On a fateful day nearly 20 years ago, Michael O’Brien, CEO of Peloton Executive Coaching, asked himself a chilling question: “Is this what it feels like to die?” Michael was a successful businessman and father who had spent years being the “Superman” to everyone in every aspect of his life. Business had brought him to New Mexico where he came face-to-face with the purpose of life. He had just been hit by an SUV at 40 miles per hour while cycling early one morning before the start of business that day. In those moments waiting for help to arrive, he shared what was going through his mind in his book, Shift.
I realized that all these preoccupations, the bike, the meeting, the helicopter ride, were just ways of avoiding having to look at the biggest problem. They were just shiny objects. I was allowing myself to be distracted by them instead of facing my fears. I did this often in my life. I allowed small worries to distract me from the things that really mattered…Focusing on what really matters takes courage and it takes risks. I told myself right then and there if I lived, I would make my life different. By letting go of my strong need to maintain a sense of control, I’ve realized that I actually have far more control over the way I live my life than I ever understood before.
As he shares in my most recent radio interview for A Climb to the Top: Stories of Transformation, the situation didn’t follow the script that Michael had laid out for himself since college. From that point on he said, “I was writing a new script.” The road to recovery was a difficult one, and it continually challenged the promise he had made to himself to rewrite his narrative and not chase happiness. The initial diagnosis painted a future of dependency, surgeries and additional pain and suffering. This prognosis would discourage anyone, even someone who was committed to a changed life for the better. Initially, he found himself falling back to old habits: avoiding core issues rather than facing difficult truths and overcoming them.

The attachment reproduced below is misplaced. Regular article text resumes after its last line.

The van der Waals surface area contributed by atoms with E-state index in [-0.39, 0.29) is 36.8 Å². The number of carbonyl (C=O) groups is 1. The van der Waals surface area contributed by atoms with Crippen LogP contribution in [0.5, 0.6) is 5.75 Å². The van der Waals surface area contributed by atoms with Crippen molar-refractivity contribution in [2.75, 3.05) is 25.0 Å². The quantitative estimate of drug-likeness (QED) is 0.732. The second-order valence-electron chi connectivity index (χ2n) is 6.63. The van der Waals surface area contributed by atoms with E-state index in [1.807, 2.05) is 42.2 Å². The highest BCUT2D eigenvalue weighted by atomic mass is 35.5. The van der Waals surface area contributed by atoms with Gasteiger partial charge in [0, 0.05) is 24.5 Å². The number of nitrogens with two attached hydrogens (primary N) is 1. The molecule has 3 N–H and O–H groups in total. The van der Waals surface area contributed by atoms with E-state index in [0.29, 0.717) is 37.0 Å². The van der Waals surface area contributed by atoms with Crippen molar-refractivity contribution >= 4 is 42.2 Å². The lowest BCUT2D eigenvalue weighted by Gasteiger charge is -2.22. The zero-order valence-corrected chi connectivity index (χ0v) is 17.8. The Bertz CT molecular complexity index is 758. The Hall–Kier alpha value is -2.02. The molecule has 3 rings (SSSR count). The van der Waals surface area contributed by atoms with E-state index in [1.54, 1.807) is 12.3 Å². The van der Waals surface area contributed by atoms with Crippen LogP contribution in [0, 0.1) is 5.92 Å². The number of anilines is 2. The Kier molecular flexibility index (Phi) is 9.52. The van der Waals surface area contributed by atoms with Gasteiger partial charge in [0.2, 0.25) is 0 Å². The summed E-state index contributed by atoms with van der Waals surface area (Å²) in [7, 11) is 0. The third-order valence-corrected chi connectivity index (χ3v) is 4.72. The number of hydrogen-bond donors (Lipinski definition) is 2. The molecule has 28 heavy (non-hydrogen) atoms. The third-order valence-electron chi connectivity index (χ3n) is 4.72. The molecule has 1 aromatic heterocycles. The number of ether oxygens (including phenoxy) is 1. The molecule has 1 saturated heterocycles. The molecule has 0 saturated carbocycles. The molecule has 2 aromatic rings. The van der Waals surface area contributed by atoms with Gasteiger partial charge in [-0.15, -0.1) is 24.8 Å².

Many are familiar with the company, Peloton, that sells high-end spin bikes. The significance of the company’s name is the same metaphor that Michael uses for his company and credits for his recovery. To understand the word, Michael suggests we think of the Tour de France, where cyclists bike through the French Alps. As he described, “Those who race are called the peloton. They need trust and collaboration and teamwork to go down the road as safe and fast as possible. I had a moment in my recovery when I looked at my whole medical team – different departments, different skills – and thought, ‘they are my medical peloton.’”
Who’s Your Peloton?